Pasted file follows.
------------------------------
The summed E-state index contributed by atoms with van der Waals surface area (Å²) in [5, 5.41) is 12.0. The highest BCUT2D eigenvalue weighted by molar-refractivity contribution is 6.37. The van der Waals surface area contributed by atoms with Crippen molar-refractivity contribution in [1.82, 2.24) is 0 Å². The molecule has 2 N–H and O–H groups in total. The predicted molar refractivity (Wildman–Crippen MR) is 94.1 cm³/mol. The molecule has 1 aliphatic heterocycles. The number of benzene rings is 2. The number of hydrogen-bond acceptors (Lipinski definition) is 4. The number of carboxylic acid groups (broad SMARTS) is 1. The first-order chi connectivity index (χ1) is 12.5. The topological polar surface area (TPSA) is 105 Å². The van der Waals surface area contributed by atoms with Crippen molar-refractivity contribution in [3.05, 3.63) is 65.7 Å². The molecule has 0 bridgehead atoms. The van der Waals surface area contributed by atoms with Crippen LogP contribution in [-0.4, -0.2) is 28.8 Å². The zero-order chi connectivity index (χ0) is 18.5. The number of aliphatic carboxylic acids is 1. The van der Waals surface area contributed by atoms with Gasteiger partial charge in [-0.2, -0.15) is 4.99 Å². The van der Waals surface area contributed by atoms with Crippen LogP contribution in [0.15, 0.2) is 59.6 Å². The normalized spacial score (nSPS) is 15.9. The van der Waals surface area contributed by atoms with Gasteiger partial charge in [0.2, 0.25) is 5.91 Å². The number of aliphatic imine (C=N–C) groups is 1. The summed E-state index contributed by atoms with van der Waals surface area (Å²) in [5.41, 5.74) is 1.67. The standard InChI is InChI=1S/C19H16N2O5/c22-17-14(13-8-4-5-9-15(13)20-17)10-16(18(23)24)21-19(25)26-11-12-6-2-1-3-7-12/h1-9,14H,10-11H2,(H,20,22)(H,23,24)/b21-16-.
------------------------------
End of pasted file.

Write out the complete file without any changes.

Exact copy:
The summed E-state index contributed by atoms with van der Waals surface area (Å²) in [5, 5.41) is 12.0. The highest BCUT2D eigenvalue weighted by molar-refractivity contribution is 6.37. The van der Waals surface area contributed by atoms with Crippen molar-refractivity contribution in [1.82, 2.24) is 0 Å². The molecule has 2 N–H and O–H groups in total. The predicted molar refractivity (Wildman–Crippen MR) is 94.1 cm³/mol. The molecule has 1 aliphatic heterocycles. The number of benzene rings is 2. The number of hydrogen-bond acceptors (Lipinski definition) is 4. The number of carboxylic acid groups (broad SMARTS) is 1. The first-order chi connectivity index (χ1) is 12.5. The topological polar surface area (TPSA) is 105 Å². The van der Waals surface area contributed by atoms with Crippen molar-refractivity contribution in [3.05, 3.63) is 65.7 Å². The molecule has 0 bridgehead atoms. The van der Waals surface area contributed by atoms with Crippen LogP contribution in [-0.4, -0.2) is 28.8 Å². The zero-order chi connectivity index (χ0) is 18.5. The number of aliphatic carboxylic acids is 1. The van der Waals surface area contributed by atoms with Gasteiger partial charge in [-0.2, -0.15) is 4.99 Å². The van der Waals surface area contributed by atoms with Crippen LogP contribution in [0.15, 0.2) is 59.6 Å². The normalized spacial score (nSPS) is 15.9. The van der Waals surface area contributed by atoms with Gasteiger partial charge in [0.2, 0.25) is 5.91 Å². The number of aliphatic imine (C=N–C) groups is 1. The summed E-state index contributed by atoms with van der Waals surface area (Å²) in [5.41, 5.74) is 1.67. The standard InChI is InChI=1S/C19H16N2O5/c22-17-14(13-8-4-5-9-15(13)20-17)10-16(18(23)24)21-19(25)26-11-12-6-2-1-3-7-12/h1-9,14H,10-11H2,(H,20,22)(H,23,24)/b21-16-.